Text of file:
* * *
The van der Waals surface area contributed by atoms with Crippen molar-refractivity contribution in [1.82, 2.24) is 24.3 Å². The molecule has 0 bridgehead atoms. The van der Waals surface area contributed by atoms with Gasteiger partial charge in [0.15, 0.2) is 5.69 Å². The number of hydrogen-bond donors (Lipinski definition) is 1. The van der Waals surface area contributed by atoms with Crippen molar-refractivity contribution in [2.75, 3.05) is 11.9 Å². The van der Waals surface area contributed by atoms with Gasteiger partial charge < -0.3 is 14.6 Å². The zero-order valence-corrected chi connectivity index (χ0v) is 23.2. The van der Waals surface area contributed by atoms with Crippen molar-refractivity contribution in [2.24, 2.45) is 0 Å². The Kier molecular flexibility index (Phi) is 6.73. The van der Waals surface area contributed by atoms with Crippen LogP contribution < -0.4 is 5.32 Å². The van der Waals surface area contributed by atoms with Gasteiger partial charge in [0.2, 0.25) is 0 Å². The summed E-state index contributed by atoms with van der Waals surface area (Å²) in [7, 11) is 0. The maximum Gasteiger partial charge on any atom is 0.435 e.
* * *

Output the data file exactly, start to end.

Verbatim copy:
The van der Waals surface area contributed by atoms with Crippen molar-refractivity contribution in [1.82, 2.24) is 24.3 Å². The molecule has 0 bridgehead atoms. The van der Waals surface area contributed by atoms with Gasteiger partial charge in [0.15, 0.2) is 5.69 Å². The number of hydrogen-bond donors (Lipinski definition) is 1. The van der Waals surface area contributed by atoms with Crippen molar-refractivity contribution in [2.75, 3.05) is 11.9 Å². The van der Waals surface area contributed by atoms with Gasteiger partial charge < -0.3 is 14.6 Å². The zero-order valence-corrected chi connectivity index (χ0v) is 23.2. The van der Waals surface area contributed by atoms with Crippen molar-refractivity contribution in [2.24, 2.45) is 0 Å². The Kier molecular flexibility index (Phi) is 6.73. The van der Waals surface area contributed by atoms with Crippen LogP contribution < -0.4 is 5.32 Å². The van der Waals surface area contributed by atoms with Gasteiger partial charge in [0.2, 0.25) is 0 Å². The summed E-state index contributed by atoms with van der Waals surface area (Å²) in [7, 11) is 0. The maximum Gasteiger partial charge on any atom is 0.435 e.